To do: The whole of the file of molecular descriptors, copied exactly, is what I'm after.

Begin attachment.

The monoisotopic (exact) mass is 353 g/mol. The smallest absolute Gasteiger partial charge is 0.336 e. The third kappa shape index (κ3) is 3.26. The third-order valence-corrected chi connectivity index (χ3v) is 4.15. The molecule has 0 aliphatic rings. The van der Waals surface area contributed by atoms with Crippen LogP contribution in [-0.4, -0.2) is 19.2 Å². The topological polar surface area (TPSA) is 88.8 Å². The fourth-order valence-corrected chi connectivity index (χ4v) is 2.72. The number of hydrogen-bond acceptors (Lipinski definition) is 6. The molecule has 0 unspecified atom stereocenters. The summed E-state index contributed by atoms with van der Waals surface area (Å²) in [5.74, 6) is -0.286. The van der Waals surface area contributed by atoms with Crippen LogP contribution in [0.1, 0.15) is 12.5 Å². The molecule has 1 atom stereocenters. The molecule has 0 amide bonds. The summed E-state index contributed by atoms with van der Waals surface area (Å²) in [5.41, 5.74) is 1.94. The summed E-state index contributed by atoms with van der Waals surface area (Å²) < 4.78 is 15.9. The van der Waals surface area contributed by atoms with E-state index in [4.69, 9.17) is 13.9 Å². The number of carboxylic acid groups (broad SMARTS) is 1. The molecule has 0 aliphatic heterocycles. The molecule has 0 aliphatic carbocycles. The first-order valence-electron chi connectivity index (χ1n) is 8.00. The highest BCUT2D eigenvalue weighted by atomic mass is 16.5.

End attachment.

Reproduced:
The monoisotopic (exact) mass is 353 g/mol. The smallest absolute Gasteiger partial charge is 0.336 e. The third kappa shape index (κ3) is 3.26. The third-order valence-corrected chi connectivity index (χ3v) is 4.15. The molecule has 0 aliphatic rings. The van der Waals surface area contributed by atoms with Crippen LogP contribution in [-0.4, -0.2) is 19.2 Å². The topological polar surface area (TPSA) is 88.8 Å². The fourth-order valence-corrected chi connectivity index (χ4v) is 2.72. The number of hydrogen-bond acceptors (Lipinski definition) is 6. The molecule has 0 unspecified atom stereocenters. The summed E-state index contributed by atoms with van der Waals surface area (Å²) in [5.74, 6) is -0.286. The van der Waals surface area contributed by atoms with Crippen LogP contribution in [0.1, 0.15) is 12.5 Å². The molecule has 1 atom stereocenters. The molecule has 0 amide bonds. The summed E-state index contributed by atoms with van der Waals surface area (Å²) in [5.41, 5.74) is 1.94. The summed E-state index contributed by atoms with van der Waals surface area (Å²) < 4.78 is 15.9. The van der Waals surface area contributed by atoms with E-state index in [4.69, 9.17) is 13.9 Å². The number of carboxylic acid groups (broad SMARTS) is 1. The molecule has 0 aliphatic heterocycles. The molecule has 0 aliphatic carbocycles. The first-order valence-electron chi connectivity index (χ1n) is 8.00. The highest BCUT2D eigenvalue weighted by atomic mass is 16.5.